Here is our experience and solution with our hypervigilant child who can't sleep:

Our daughter is on constant alert. Her first years of life have formed her brain into staying constant alert. It's like her brain's button for the fight or flight response was used so much that it is now on constant mode. I can tell most of the time when she is hypervigilant with her eyes (her pupils get huge!). And naturally going to sleep in our house was a bit of a nightmare from day one. She would lie awake until her body forced her into sleep or she would just pass out. Who knows exactly how much sleep she actually got with her adrenaline going. And when we left the room, her pupils would get really big. We would hear her playing in her room and not resting, even though her body was tired. I'm guessing she got about 5 hours of sleep each night and children are suppose to get around 10 hours of sleep. No wonder she has behavior problems during the day-she is exhausted!

I've tried everything under the sun: meditation, deep breathing, rocking, playing with lavender scented playdoh, waking her up early/going to bed at a normal time, and benadryl. All of which didn't really work, except for the last one (benadryl)! But I felt bad dosing her up with benadryl every night to help calm her mind to go to sleep. It was the only thing that worked. I talked to a doctor read some online suggestions and came up with Melatonin. It is a supplement that helps calm the mind and bring on sleep. Doctors prescribe it to patients with ADHD, jet lag, adopted children, and others with sleep disorders. We tried it out and it was wonderful! It calms her mind to be able to relax and go to sleep. It is our magic pill. She now gets a good 9 hours of sleep, which hasn't cured all of her behavior problems but it has helped with some. When I rock her before bedtime, she actually falls asleep most of the time in my arms! Amazing! And I get my 8 hours of sleep each night too (sleep is very important for me to be normal during the day)! It is a win, win for our family!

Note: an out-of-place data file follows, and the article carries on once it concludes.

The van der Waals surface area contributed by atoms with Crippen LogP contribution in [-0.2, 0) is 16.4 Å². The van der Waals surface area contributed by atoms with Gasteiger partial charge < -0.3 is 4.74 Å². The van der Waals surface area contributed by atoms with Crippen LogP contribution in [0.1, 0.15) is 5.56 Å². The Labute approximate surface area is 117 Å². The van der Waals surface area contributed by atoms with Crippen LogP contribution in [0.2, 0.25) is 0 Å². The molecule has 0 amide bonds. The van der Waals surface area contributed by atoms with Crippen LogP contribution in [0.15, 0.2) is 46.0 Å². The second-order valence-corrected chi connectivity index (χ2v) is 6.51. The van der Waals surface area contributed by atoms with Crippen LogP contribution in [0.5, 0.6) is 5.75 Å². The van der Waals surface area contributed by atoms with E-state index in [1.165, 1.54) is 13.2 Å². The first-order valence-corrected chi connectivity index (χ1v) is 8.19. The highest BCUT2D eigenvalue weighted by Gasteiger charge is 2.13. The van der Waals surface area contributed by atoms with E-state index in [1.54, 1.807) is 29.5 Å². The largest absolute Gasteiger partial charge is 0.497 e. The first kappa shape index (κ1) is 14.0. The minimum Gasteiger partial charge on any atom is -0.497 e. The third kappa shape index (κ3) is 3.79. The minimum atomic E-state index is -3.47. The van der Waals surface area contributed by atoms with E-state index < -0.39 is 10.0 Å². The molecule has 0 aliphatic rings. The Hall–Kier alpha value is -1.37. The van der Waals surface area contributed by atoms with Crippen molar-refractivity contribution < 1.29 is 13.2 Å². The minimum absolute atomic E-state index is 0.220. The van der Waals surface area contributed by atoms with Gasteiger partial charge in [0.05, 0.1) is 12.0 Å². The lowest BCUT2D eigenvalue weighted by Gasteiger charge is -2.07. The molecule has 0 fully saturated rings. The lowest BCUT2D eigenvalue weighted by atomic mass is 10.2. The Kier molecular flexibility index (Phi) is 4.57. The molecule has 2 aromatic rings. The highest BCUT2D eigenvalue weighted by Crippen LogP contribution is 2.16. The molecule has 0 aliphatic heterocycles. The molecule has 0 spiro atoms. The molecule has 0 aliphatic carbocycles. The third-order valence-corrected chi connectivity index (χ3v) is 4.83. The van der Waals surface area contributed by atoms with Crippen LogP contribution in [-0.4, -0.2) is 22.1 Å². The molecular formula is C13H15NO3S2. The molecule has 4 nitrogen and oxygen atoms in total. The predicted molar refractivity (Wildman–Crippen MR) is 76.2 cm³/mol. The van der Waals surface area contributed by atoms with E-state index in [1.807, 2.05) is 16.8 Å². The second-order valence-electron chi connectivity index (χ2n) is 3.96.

If you are looking for an alternative to benadryl (especially for that plane ride home), melatonin is a good substitute for it. Of course I have to give the disclaimer that I am not a doctor and that melatonin has not "technically" been approved for children, although there are studies currently being conducted on children and melatonin. Talk to your pediatrician about giving melatonin to your adopted child who has sleep issues.

And I know as soon as I send this post I will be getting emails about the melatonin dosaging for children. Well, it hasn't been approved for children so there aren't any approved dosages for them.

Ok, so how much do you give your daughter? I give her 3 mg each night (she weighs 50 lbs.). I crush up one 3mg pill with the back of the spoon and scrape it on top of her night time yogurt 1 hour before bed time. From my internet research, it is best to give it 1 hour before bed time for children. That is when the melatonin is at it's highest peak. You can find melatonin in the supplements/vitamin section at your grocery store or pharmacy. It is pretty cheap. I bought a bottle for 240 pills for $4.

Do I plan on giving this to my daughter every day for the rest of her life? I sure hope not! I hope we can re-circuit her brain and dis-arm this fight or flight response. She has gone through some trauma and it might take awhile for us to combat her brain's response.

Here is a great study on sleep and the traumatized child:
http://www.tau.ac.il/~sadeh/baby/stress.htm


What are some ways that have helped your adopted child to calm down or sleep?